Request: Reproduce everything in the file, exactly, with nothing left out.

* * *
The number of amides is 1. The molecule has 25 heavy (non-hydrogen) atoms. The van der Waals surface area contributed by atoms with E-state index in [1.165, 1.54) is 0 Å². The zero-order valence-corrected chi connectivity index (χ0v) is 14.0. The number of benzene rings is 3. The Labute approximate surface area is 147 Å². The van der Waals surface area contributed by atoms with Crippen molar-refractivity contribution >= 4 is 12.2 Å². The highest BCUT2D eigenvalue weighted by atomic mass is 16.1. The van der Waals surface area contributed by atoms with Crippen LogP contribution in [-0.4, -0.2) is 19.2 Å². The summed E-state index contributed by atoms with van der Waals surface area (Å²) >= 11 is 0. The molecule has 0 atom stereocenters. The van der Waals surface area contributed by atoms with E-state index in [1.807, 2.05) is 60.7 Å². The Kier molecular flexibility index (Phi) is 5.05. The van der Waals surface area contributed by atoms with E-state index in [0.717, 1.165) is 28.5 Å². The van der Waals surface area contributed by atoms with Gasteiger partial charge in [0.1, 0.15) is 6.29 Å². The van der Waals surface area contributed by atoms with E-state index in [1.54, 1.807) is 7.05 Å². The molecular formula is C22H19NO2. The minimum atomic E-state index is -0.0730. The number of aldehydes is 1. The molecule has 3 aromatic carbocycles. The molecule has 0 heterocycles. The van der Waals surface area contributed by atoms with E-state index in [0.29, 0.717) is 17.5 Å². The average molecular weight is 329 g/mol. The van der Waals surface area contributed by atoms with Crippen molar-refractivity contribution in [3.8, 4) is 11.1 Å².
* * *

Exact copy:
The number of amides is 1. The molecule has 25 heavy (non-hydrogen) atoms. The van der Waals surface area contributed by atoms with E-state index in [1.165, 1.54) is 0 Å². The zero-order valence-corrected chi connectivity index (χ0v) is 14.0. The number of benzene rings is 3. The Labute approximate surface area is 147 Å². The van der Waals surface area contributed by atoms with Crippen molar-refractivity contribution >= 4 is 12.2 Å². The highest BCUT2D eigenvalue weighted by atomic mass is 16.1. The van der Waals surface area contributed by atoms with Crippen LogP contribution in [-0.4, -0.2) is 19.2 Å². The summed E-state index contributed by atoms with van der Waals surface area (Å²) >= 11 is 0. The molecule has 0 atom stereocenters. The van der Waals surface area contributed by atoms with E-state index in [1.807, 2.05) is 60.7 Å². The Kier molecular flexibility index (Phi) is 5.05. The van der Waals surface area contributed by atoms with E-state index in [0.717, 1.165) is 28.5 Å². The van der Waals surface area contributed by atoms with Gasteiger partial charge in [0.1, 0.15) is 6.29 Å². The van der Waals surface area contributed by atoms with E-state index in [1.54, 1.807) is 7.05 Å². The molecular formula is C22H19NO2. The minimum atomic E-state index is -0.0730. The number of aldehydes is 1. The molecule has 3 aromatic carbocycles. The molecule has 0 heterocycles. The van der Waals surface area contributed by atoms with E-state index in [0.29, 0.717) is 17.5 Å². The average molecular weight is 329 g/mol. The van der Waals surface area contributed by atoms with Crippen molar-refractivity contribution in [3.8, 4) is 11.1 Å².